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Appeals court docket choice permits intercourse abuse lawsuit towards SBC’s Paul Pressler to proceed

A civil sexual abuse lawsuit against Paul Pressler of Southern Baptist Church continues, a Texas appeals court ruled last week in a reversal of an earlier lower court ruling.

The case was put on hold because the lower court ruled that Pressler’s accuser Duane Rollins had missed the statute of limitations on filing a claim. In Texas, courts allow victims of child sexual abuse to bring civil suits against perpetrators for five years.

“We are excited about the Court of Appeal decision that will finally bring Duane to his long-awaited day in court,” said Michael Goldberg, an attorney representing Rollins.

The court overturned the decision because it found that Pressler was unable to report the abuse earlier due to limitations, including post-traumatic stress disorder.

“The court’s opinion recognizes the impact childhood trauma can have on people like Duane and represents a reasonable exception to the legal obstacles that so often prevent sexual assault victims from hearing their allegations from a jury of their peers.” said Goldberg.

Pressler, a retired Texas Appeals Court judge and a leader in the conservative movement within Southern Baptist Church, is charged in the lawsuit of repeatedly raping a boy, which began in 1980 at the age of 14 and for 24 years persists. Several others have accused the now 90-year-old Pressler in other court cases of having sexually abused her as children and adults for a period of 40 years.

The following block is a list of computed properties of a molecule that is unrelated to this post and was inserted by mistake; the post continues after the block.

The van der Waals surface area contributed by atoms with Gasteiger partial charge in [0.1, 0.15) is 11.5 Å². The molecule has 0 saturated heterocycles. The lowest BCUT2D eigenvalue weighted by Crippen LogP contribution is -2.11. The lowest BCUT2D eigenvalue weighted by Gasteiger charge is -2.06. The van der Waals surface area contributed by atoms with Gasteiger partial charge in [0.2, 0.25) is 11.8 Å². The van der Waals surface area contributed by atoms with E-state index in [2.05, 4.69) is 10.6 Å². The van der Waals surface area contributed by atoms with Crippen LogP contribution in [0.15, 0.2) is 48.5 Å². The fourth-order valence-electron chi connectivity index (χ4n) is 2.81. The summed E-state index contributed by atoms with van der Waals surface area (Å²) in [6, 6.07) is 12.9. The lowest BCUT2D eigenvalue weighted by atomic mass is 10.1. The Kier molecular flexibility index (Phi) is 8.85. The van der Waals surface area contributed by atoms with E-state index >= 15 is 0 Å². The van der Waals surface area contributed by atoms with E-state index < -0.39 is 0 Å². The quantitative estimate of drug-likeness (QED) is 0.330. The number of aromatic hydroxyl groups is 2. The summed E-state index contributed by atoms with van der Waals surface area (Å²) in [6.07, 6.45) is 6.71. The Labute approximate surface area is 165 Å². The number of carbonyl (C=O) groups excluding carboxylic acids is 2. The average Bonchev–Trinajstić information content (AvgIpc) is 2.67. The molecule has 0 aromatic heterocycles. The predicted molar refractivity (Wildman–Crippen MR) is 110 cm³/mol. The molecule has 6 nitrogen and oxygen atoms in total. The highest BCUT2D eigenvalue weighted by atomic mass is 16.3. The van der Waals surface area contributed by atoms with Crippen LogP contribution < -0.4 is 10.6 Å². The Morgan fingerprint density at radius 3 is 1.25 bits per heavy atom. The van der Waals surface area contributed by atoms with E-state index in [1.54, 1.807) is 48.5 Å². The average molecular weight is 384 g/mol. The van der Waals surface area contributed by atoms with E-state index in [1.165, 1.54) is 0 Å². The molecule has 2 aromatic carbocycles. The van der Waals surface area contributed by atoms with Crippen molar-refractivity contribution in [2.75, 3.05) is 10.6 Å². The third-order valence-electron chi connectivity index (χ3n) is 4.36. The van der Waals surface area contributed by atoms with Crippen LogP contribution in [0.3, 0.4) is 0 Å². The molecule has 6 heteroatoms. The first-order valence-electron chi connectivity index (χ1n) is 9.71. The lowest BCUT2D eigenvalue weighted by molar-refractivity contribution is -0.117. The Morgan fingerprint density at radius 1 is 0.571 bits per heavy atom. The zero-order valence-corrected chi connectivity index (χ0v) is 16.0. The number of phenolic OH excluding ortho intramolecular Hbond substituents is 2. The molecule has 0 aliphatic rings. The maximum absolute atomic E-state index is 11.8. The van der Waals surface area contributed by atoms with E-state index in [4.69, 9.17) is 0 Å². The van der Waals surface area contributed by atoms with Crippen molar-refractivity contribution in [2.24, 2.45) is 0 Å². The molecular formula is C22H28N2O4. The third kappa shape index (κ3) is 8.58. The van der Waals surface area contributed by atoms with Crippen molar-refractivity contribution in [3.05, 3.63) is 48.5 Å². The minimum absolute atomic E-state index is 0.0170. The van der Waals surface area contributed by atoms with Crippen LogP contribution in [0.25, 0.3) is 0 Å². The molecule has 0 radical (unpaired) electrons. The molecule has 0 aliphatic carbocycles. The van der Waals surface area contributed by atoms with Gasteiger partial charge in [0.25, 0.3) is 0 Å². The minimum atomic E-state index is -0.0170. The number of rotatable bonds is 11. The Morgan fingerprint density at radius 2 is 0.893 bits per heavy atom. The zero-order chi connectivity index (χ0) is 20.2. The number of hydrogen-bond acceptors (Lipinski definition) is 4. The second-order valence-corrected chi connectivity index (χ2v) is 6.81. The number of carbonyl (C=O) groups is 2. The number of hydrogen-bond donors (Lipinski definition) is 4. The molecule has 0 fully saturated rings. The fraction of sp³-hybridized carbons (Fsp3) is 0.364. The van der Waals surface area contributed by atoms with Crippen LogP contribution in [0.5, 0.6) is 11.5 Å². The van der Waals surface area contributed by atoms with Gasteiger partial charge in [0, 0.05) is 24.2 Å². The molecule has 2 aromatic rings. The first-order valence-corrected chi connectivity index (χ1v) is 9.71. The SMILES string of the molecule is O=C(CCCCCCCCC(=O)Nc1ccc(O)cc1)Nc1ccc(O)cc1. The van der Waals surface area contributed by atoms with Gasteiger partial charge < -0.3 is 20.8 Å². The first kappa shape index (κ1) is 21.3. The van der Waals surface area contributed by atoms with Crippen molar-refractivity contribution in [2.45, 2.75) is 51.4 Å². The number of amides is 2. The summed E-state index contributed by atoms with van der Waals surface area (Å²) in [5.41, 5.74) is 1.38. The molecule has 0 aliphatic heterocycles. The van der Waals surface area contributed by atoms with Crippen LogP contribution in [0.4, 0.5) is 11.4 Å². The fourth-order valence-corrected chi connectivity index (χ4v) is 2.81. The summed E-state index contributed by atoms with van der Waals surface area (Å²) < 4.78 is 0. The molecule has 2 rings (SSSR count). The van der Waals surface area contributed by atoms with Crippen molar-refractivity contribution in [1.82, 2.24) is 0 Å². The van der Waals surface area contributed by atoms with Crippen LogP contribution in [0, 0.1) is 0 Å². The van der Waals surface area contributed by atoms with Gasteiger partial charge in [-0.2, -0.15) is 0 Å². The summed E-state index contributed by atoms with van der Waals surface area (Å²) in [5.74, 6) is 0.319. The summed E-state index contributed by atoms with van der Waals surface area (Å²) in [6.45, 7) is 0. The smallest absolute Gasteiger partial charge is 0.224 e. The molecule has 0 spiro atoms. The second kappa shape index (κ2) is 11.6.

Pressler was a youth pastor at Bethel Church in Houston, First and Second Baptist Churches, a state representative, and served as an appellate judge for 14 years. Pressler has denied the sexual abuse allegations. Attempts to reach him for comment on Friday were unsuccessful.

Rollins said Pressler manipulated him not to report the abuse by saying the rapes were “divinely approved” and must be kept secret because “no one but God would understand,” court documents said.

A 2003 argument between Pressler and Rollins in a Dallas hotel room resulted in a simple assault settlement. Pressler agreed to pay Rollins $ 450,000 if Rollins did not publicly disclose the cause of the fight or details of the settlement. Pressler said these payments had deterred him from filing a sexual abuse lawsuit earlier.

Rollins said he first realized that Pressler committed abuse after a psychiatric counseling session in 2015. Rollins was in jail at the time and filed the lawsuit when he was released in 2017.

Rollins’ attorneys argued he was “insane” on the charges until his breakthrough in therapy in 2015. Dr. Harvey A. Rosenstock, Rollins’ psychiatrist, filed affidavits stating that the man had suffered from post-traumatic stress disorder as well as drug and alcohol abuse.

The psychiatrist said Rollins was “insane, making him unable to diligently investigate the reasons for his repeated poisoning, followed by appropriate action.”

The abuse Rollins suffered was “traumatic enough to defensively repress and dissociate these overwhelmingly painful memories for a safer time in the name of survival,” Rosenstock said in an affidavit.

Lawyers representing Pressler argued that Rollins was sane in filing the simple assault suit in 2004, which challenged Rosenstock’s credibility.

However, the court ruled in favor of Rollins’ appeal and stated in its statement that the associated post-traumatic stress disorder and associated memory loss can legally be considered insane.

The case can now be returned to the court. Rollins’ claim is asking for $ 1 million in damages.

hannah.dellinger@chron.com

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